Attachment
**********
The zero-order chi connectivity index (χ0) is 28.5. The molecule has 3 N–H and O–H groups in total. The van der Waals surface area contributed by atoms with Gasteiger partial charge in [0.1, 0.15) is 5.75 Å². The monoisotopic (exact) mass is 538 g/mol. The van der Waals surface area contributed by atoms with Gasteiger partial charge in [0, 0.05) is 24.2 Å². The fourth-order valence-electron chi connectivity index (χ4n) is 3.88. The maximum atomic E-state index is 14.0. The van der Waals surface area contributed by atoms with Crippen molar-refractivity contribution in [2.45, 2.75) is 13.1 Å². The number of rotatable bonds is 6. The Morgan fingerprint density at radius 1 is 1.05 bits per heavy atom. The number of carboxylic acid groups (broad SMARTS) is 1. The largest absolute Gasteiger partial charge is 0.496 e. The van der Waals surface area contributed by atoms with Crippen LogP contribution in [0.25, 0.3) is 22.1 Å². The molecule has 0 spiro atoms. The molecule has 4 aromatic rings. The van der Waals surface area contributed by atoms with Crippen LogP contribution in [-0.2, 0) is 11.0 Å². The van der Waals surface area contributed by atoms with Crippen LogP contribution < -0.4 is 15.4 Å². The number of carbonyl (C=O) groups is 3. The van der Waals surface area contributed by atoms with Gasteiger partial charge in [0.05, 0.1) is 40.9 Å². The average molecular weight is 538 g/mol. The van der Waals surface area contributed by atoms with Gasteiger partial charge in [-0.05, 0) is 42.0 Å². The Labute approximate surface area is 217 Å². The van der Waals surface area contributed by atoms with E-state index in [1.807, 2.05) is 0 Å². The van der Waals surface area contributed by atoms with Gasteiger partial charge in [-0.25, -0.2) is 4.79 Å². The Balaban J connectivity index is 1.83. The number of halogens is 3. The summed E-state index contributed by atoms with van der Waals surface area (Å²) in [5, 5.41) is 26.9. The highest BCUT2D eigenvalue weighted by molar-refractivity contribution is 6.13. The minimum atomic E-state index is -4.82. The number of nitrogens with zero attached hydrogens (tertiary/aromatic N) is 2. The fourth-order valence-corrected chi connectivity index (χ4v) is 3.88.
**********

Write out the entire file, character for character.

The zero-order chi connectivity index (χ0) is 28.5. The molecule has 3 N–H and O–H groups in total. The van der Waals surface area contributed by atoms with Gasteiger partial charge in [0.1, 0.15) is 5.75 Å². The monoisotopic (exact) mass is 538 g/mol. The van der Waals surface area contributed by atoms with Gasteiger partial charge in [0, 0.05) is 24.2 Å². The fourth-order valence-electron chi connectivity index (χ4n) is 3.88. The maximum atomic E-state index is 14.0. The van der Waals surface area contributed by atoms with Crippen molar-refractivity contribution in [2.45, 2.75) is 13.1 Å². The number of rotatable bonds is 6. The Morgan fingerprint density at radius 1 is 1.05 bits per heavy atom. The number of carboxylic acid groups (broad SMARTS) is 1. The largest absolute Gasteiger partial charge is 0.496 e. The van der Waals surface area contributed by atoms with Crippen LogP contribution in [0.25, 0.3) is 22.1 Å². The molecule has 0 spiro atoms. The molecule has 4 aromatic rings. The van der Waals surface area contributed by atoms with Crippen LogP contribution in [-0.2, 0) is 11.0 Å². The van der Waals surface area contributed by atoms with Crippen LogP contribution < -0.4 is 15.4 Å². The number of carbonyl (C=O) groups is 3. The van der Waals surface area contributed by atoms with Gasteiger partial charge in [0.05, 0.1) is 40.9 Å². The average molecular weight is 538 g/mol. The van der Waals surface area contributed by atoms with Gasteiger partial charge in [-0.05, 0) is 42.0 Å². The Labute approximate surface area is 217 Å². The van der Waals surface area contributed by atoms with E-state index in [1.807, 2.05) is 0 Å². The van der Waals surface area contributed by atoms with Gasteiger partial charge in [-0.25, -0.2) is 4.79 Å². The Balaban J connectivity index is 1.83. The number of halogens is 3. The summed E-state index contributed by atoms with van der Waals surface area (Å²) in [5, 5.41) is 26.9. The highest BCUT2D eigenvalue weighted by molar-refractivity contribution is 6.13. The minimum atomic E-state index is -4.82. The number of nitrogens with zero attached hydrogens (tertiary/aromatic N) is 2. The fourth-order valence-corrected chi connectivity index (χ4v) is 3.88.